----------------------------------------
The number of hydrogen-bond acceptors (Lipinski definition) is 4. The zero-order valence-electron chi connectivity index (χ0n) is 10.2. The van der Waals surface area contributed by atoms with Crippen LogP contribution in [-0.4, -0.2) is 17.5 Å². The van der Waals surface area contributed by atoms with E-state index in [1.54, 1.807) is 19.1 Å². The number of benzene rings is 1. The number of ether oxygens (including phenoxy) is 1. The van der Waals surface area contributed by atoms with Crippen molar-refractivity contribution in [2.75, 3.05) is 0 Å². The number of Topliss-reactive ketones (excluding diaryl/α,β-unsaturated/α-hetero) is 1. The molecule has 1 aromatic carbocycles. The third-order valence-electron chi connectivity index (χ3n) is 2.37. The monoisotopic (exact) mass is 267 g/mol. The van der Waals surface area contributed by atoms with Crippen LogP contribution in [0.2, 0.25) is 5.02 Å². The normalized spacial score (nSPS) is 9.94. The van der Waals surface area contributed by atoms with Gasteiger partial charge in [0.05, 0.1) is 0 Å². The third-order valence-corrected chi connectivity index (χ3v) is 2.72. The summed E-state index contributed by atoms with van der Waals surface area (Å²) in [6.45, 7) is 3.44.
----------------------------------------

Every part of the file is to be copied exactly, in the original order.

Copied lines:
The number of hydrogen-bond acceptors (Lipinski definition) is 4. The zero-order valence-electron chi connectivity index (χ0n) is 10.2. The van der Waals surface area contributed by atoms with Crippen LogP contribution in [-0.4, -0.2) is 17.5 Å². The van der Waals surface area contributed by atoms with E-state index in [1.54, 1.807) is 19.1 Å². The number of benzene rings is 1. The number of ether oxygens (including phenoxy) is 1. The van der Waals surface area contributed by atoms with Crippen molar-refractivity contribution in [2.75, 3.05) is 0 Å². The number of Topliss-reactive ketones (excluding diaryl/α,β-unsaturated/α-hetero) is 1. The molecule has 1 aromatic carbocycles. The third-order valence-electron chi connectivity index (χ3n) is 2.37. The monoisotopic (exact) mass is 267 g/mol. The van der Waals surface area contributed by atoms with Crippen LogP contribution in [0.2, 0.25) is 5.02 Å². The normalized spacial score (nSPS) is 9.94. The van der Waals surface area contributed by atoms with Gasteiger partial charge in [0.05, 0.1) is 0 Å². The third-order valence-corrected chi connectivity index (χ3v) is 2.72. The summed E-state index contributed by atoms with van der Waals surface area (Å²) in [6.45, 7) is 3.44.